By Mary Braswell
The Luskin School’s world-class resources in public policy, social welfare and urban planning will soon be available to a much wider circle of UCLA students.
Beginning in the fall of 2018, the School will offer a Bachelor of Arts in Public Affairs, a major that is unique in the University of California system. A clear public service ethos lies at the heart of the program, which combines critical thinking, social science methodology and deep engagement in the community.
The major will connect the dots between theory and action, said Meredith Phillips, newly named chair of the undergraduate program. Phillips is an associate professor of public policy and sociology who has taught at UCLA for two decades.
“Every class will be focused on societal problems, issues that students care about, and how we can develop reasonable solutions,” Phillips said. “In our classes, we’ll discuss competing values, empirical data and evidence, and different conceptual frameworks for understanding the world. Our students will be developing skills in the service of solving problems, which is really what distinguishes this major from others.”
The impetus for the new program is simple, said UCLA Luskin Dean Gary Segura: “It’s part of our mission.
“This is a land-grant university that was created to serve the public, to serve California,” Segura said. The program, he said, will attract students “who wanted to come to a prestige institution and take that degree back to the communities they came from and create change there.”
“We hope to play a great role in the community service learning opportunities for undergraduates because we already have a lot of experience … with community-based organizations.”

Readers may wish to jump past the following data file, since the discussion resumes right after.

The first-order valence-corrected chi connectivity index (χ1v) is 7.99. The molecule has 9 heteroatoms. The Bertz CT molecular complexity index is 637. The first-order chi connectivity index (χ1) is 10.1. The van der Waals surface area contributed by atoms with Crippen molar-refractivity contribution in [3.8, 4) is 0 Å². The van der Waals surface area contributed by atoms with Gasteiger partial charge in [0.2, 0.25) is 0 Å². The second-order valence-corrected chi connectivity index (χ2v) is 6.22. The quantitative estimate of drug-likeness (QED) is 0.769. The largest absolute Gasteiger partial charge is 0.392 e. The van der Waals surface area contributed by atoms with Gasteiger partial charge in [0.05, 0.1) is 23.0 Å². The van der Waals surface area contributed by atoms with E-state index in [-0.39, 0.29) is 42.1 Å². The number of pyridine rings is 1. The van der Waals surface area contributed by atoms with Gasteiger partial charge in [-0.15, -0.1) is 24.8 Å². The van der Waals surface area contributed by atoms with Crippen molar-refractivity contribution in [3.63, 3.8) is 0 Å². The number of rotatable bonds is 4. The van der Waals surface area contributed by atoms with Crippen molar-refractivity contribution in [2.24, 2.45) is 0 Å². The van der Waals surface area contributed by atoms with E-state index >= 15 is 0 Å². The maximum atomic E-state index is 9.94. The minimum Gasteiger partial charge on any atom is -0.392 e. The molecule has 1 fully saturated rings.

— Laura Abrams,
Social Welfare chair
The B.A. in Public Affairs will provide a wide-ranging education, Phillips said. Students will delve into power politics, microeconomics and human development. They will look at competing social science theories with a critical eye, and master tools for collecting and analyzing data. And they will learn to make written and oral arguments with clarity and conviction.
Unique to the program, she said, is a yearlong capstone project that will immerse seniors in a field and research setting where they can apply their scholarship in the real world.
“The students will be embedded in these organizations, learning from staff and clients about what’s going well, what’s not, and thinking about how to do things even better,” said Phillips, who has co-founded two educational nonprofits.
“They will apply the skills they’ve learned in our classes to those experiences. And what they’re learning on the ground will undoubtedly turn out to be quite informative and will change how they think about what they’re learning in the classroom,” she said.
The emphasis on service learning is what drew UCLA freshman Leyla Solis to explore the Public Affairs B.A.
“All throughout high school, I did a lot of field work in areas I was passionate about,” said Solis, who attended a Northeast Los Angeles charter school that encouraged political engagement. Before coming to UCLA, Solis advocated at the United Nations for the rights of indigenous people, and developed a keen interest in effective governance and environmental law.
A political science major, Solis had been considering the Luskin School’s minor offerings and even looking ahead to a graduate degree. Now she is mulling whether to go for a double major.
“What the people in the Public Affairs Department are doing is not just studying it but going out and experiencing it firsthand,” said Solis, who mentors students from her charter school and tutors low-income children at Santa Monica’s Virginia Avenue Park.